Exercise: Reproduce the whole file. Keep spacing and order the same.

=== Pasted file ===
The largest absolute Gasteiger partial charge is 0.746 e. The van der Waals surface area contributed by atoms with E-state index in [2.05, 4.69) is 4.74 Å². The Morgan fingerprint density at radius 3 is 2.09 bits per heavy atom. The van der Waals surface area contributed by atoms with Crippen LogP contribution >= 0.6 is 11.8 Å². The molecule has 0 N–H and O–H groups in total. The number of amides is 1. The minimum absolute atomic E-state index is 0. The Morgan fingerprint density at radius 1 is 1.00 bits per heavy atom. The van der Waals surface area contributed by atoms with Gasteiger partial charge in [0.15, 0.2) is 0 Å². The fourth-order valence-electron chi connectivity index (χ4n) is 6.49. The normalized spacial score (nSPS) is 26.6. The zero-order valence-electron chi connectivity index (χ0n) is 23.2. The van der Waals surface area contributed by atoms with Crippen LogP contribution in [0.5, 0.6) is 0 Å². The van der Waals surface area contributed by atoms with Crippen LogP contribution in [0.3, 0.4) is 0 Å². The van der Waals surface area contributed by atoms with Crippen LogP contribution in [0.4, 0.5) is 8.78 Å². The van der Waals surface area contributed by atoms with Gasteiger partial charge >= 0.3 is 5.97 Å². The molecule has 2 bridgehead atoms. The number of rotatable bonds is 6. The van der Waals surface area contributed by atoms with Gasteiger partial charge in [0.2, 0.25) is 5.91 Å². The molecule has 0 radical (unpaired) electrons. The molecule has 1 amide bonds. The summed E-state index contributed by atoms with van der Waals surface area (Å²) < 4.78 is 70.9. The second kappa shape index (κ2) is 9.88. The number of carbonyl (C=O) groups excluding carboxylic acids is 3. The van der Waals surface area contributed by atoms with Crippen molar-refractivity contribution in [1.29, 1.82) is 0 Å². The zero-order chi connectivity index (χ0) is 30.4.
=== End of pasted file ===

The largest absolute Gasteiger partial charge is 0.746 e. The van der Waals surface area contributed by atoms with E-state index in [2.05, 4.69) is 4.74 Å². The Morgan fingerprint density at radius 3 is 2.09 bits per heavy atom. The van der Waals surface area contributed by atoms with Crippen LogP contribution >= 0.6 is 11.8 Å². The molecule has 0 N–H and O–H groups in total. The number of amides is 1. The minimum absolute atomic E-state index is 0. The Morgan fingerprint density at radius 1 is 1.00 bits per heavy atom. The van der Waals surface area contributed by atoms with Gasteiger partial charge in [0.15, 0.2) is 0 Å². The fourth-order valence-electron chi connectivity index (χ4n) is 6.49. The normalized spacial score (nSPS) is 26.6. The zero-order valence-electron chi connectivity index (χ0n) is 23.2. The van der Waals surface area contributed by atoms with Crippen LogP contribution in [0.5, 0.6) is 0 Å². The van der Waals surface area contributed by atoms with Crippen LogP contribution in [0.3, 0.4) is 0 Å². The van der Waals surface area contributed by atoms with Crippen LogP contribution in [0.4, 0.5) is 8.78 Å². The van der Waals surface area contributed by atoms with Gasteiger partial charge >= 0.3 is 5.97 Å². The molecule has 2 bridgehead atoms. The number of rotatable bonds is 6. The van der Waals surface area contributed by atoms with Gasteiger partial charge in [0.2, 0.25) is 5.91 Å². The molecule has 0 radical (unpaired) electrons. The molecule has 1 amide bonds. The summed E-state index contributed by atoms with van der Waals surface area (Å²) < 4.78 is 70.9. The second kappa shape index (κ2) is 9.88. The number of carbonyl (C=O) groups excluding carboxylic acids is 3. The van der Waals surface area contributed by atoms with Crippen molar-refractivity contribution in [1.29, 1.82) is 0 Å². The zero-order chi connectivity index (χ0) is 30.4.